- the state or quality of being efficient, or able to accomplish something with the least waste of time and effort; competency in performance.
- accomplishment of or ability to accomplish a job with a minimum expenditure of time and effort: The assembly line increased industry's efficiency.
- the ratio of the work done or energy developed by a machine, engine, etc., to the energy supplied to it, usually expressed as a percentage.
- efficiency apartment.
Origin of efficiency
Dictionary.com Unabridged Based on the Random House Unabridged Dictionary, © Random House, Inc. 2018
Examples from the Web for efficiencies
And both natural gas and efficiencies benefit the environment and promise some move toward long-term sustainability.Obama-Republican Fight Over Gas Prices Is Pure Political Theater
April 18, 2012
It is the most efficient type of water-wheel, efficiencies of 90 per cent.
How do you account for any differences in the efficiencies found?
The efficiencies are shown along the bottom line, and the 100 per cent.A Rational Wages System
These efficiencies are in terms of the most efficient (yellow-green) light.
Of course, the efficiencies of light-sources are usually of interest to the consumer if they are expressed in terms of cost.
- the quality or state of being efficient; competence; effectiveness
- the ratio of the useful work done by a machine, engine, device, etc, to the energy supplied to it, often expressed as a percentageSee also thermal efficiency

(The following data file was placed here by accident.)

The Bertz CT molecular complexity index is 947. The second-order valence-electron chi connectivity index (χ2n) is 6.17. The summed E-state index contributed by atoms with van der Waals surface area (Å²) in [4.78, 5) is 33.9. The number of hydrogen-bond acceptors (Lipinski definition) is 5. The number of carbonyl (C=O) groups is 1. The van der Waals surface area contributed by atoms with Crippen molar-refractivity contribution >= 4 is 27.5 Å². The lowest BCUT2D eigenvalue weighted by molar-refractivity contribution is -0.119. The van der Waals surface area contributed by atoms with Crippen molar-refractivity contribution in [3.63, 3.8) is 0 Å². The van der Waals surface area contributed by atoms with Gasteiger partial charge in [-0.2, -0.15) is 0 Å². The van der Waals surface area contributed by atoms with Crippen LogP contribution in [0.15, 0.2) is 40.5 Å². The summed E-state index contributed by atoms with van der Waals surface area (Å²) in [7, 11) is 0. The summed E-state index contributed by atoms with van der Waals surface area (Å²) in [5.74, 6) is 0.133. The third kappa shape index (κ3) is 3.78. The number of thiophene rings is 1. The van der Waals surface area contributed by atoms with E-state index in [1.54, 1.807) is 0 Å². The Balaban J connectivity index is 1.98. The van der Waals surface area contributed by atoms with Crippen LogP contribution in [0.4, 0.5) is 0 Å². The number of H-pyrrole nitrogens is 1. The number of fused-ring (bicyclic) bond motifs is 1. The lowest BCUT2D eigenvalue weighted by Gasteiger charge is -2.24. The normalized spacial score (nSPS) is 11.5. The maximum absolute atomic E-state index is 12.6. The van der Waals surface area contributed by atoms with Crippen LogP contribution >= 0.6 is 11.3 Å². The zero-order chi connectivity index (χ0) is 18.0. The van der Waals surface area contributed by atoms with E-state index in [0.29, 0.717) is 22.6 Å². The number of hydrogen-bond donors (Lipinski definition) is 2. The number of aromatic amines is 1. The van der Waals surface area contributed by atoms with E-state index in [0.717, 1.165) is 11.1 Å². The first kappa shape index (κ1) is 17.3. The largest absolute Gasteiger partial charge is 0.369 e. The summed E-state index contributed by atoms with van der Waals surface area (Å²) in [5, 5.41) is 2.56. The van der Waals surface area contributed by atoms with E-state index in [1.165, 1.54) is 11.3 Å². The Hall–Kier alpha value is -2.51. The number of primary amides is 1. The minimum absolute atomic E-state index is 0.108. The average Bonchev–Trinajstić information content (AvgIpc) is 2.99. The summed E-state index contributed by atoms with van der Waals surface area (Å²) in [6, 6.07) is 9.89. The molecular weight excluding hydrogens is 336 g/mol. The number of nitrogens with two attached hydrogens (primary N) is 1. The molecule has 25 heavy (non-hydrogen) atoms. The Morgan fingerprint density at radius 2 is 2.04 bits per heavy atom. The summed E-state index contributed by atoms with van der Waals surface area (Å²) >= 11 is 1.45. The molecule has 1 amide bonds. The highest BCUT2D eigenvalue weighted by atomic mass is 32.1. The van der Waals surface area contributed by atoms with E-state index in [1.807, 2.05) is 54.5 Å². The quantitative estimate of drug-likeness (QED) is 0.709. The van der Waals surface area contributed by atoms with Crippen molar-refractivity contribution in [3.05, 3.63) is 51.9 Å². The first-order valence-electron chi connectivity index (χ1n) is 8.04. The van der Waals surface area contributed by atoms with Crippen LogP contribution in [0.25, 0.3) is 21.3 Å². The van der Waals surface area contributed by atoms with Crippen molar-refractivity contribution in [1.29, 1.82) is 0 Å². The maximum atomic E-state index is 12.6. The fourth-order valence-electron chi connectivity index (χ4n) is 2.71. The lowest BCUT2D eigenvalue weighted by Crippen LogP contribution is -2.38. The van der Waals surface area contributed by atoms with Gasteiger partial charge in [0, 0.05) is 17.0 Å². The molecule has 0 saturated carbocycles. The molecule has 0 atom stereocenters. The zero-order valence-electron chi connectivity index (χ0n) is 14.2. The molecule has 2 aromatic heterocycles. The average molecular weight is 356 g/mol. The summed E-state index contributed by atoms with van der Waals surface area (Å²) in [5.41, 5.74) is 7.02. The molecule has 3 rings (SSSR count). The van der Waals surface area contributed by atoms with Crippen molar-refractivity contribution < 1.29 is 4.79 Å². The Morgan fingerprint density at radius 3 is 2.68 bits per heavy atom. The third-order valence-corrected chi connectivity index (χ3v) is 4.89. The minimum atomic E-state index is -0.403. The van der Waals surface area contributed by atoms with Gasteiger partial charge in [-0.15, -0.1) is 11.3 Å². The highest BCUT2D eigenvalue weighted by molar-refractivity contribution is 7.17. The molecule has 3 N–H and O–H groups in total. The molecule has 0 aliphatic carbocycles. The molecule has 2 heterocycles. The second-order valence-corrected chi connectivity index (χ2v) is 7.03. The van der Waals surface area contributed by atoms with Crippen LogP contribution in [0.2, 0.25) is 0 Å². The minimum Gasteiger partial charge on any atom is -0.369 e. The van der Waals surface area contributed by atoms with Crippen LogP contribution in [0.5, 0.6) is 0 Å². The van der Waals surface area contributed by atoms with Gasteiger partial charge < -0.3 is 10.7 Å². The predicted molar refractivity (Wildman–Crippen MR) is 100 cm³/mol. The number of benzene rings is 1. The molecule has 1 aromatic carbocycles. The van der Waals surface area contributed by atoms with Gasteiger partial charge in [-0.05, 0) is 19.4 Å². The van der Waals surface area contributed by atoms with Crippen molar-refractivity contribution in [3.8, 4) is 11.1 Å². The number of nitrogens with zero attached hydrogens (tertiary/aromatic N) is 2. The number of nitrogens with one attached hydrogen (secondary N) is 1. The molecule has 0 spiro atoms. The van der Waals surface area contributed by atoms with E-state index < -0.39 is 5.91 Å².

Collins English Dictionary - Complete & Unabridged 2012 Digital Edition © William Collins Sons & Co. Ltd. 1979, 1986 © HarperCollins Publishers 1998, 2000, 2003, 2005, 2006, 2007, 2009, 2012
Word Origin and History for efficiencies
Online Etymology Dictionary, © 2010 Douglas Harper
- The production of the desired effects or results with minimum waste of time, effort, or skill.
- A measure of effectiveness; specifically, the useful work output divided by the energy input in any system.
The American Heritage® Stedman's Medical Dictionary Copyright © 2002, 2001, 1995 by Houghton Mifflin Company. Published by Houghton Mifflin Company.
- The ratio of the energy delivered (or work done) by a machine to the energy needed (or work required) in operating the machine. The efficiency of any machine is always less than one due to forces such as friction that use up energy unproductively. See also mechanical advantage.
- The ratio of the effective or useful output to the total input in any system.
The American Heritage® Science Dictionary Copyright © 2011. Published by Houghton Mifflin Harcourt Publishing Company. All rights reserved.